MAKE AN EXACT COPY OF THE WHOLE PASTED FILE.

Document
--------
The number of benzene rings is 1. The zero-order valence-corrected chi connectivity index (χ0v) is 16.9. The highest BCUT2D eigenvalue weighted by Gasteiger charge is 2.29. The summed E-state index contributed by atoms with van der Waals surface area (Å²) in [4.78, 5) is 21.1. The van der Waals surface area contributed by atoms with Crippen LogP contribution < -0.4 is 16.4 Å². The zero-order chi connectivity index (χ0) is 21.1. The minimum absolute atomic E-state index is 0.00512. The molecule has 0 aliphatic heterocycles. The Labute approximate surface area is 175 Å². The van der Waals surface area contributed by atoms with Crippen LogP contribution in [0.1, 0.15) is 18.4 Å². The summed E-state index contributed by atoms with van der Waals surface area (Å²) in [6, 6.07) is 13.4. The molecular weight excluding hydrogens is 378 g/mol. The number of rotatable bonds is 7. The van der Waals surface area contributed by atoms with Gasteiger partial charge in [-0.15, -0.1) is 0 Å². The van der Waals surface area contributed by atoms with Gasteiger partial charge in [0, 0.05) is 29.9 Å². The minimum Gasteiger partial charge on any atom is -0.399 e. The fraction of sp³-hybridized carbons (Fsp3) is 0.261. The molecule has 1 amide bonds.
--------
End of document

The number of benzene rings is 1. The zero-order valence-corrected chi connectivity index (χ0v) is 16.9. The highest BCUT2D eigenvalue weighted by Gasteiger charge is 2.29. The summed E-state index contributed by atoms with van der Waals surface area (Å²) in [4.78, 5) is 21.1. The van der Waals surface area contributed by atoms with Crippen LogP contribution < -0.4 is 16.4 Å². The zero-order chi connectivity index (χ0) is 21.1. The minimum absolute atomic E-state index is 0.00512. The molecule has 0 aliphatic heterocycles. The Labute approximate surface area is 175 Å². The van der Waals surface area contributed by atoms with Crippen LogP contribution in [0.1, 0.15) is 18.4 Å². The summed E-state index contributed by atoms with van der Waals surface area (Å²) in [6, 6.07) is 13.4. The molecular weight excluding hydrogens is 378 g/mol. The number of rotatable bonds is 7. The van der Waals surface area contributed by atoms with Gasteiger partial charge in [-0.15, -0.1) is 0 Å². The van der Waals surface area contributed by atoms with Gasteiger partial charge in [0, 0.05) is 29.9 Å². The minimum Gasteiger partial charge on any atom is -0.399 e. The fraction of sp³-hybridized carbons (Fsp3) is 0.261. The molecule has 1 amide bonds.